Twelve Australian water dragons (Intellagama lesueurii) presented with acute neurologic dysfunction over a 2-month period. Clinical signs included obtundation, head tilt, loss of proprioceptive and righting reflexes, ataxia, and hyperesthesia. Various treatment protocols had no apparent effect on clinical signs or disease progression, and all 12 animals died or were euthanized. A retrospective review was carried out on tissue sets that were available for nine individuals. Four (44%) of the nine water dragons were classified as cases with long (≥8 days) duration of neurologic signs, and five (56%) of nine were classified as short (≤7 days) duration. On histopathology, all cases with a long duration of neurologic signs had brain lesions characterized by encephalomalacia (i.e., softening of the brain due to necrosis) and gitter cell infiltrates. In the three (33%) water dragons with the longest duration of clinical signs (>13 days), the necrosis was more severe and numerous tortuous vascular formations were present in the brain sections. The five (56%) water dragons with short duration of neurologic signs had similar neurologic symptoms but no histologic brain lesions. The surviving 29 water dragons from the cohort group showed no similar neurologic signs or histopathologic lesions in the 4 yr following this case series. A viral or toxic etiology was suspected.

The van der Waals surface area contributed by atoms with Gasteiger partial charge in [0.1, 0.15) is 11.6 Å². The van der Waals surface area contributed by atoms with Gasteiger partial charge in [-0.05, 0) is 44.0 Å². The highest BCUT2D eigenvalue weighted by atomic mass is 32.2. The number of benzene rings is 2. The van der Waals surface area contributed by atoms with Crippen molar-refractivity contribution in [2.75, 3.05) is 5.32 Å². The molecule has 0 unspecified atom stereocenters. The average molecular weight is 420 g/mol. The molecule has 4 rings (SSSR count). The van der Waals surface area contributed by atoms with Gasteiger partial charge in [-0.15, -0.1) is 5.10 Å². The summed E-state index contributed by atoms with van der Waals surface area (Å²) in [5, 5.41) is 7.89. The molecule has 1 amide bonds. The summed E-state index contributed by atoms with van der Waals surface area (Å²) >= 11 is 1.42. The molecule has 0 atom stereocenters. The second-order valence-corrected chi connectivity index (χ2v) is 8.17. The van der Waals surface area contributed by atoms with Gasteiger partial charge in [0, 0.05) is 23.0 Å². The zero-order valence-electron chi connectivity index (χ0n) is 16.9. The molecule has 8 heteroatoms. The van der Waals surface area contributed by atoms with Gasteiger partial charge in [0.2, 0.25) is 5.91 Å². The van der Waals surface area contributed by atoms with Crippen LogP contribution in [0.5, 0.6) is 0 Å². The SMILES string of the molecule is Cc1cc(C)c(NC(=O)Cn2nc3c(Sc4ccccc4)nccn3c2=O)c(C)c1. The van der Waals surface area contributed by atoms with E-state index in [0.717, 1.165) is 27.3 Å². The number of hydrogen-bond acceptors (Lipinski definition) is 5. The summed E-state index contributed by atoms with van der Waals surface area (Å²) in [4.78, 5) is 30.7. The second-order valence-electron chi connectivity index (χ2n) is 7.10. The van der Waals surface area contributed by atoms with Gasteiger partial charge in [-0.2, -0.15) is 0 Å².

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Vol. 26 • No. 1-2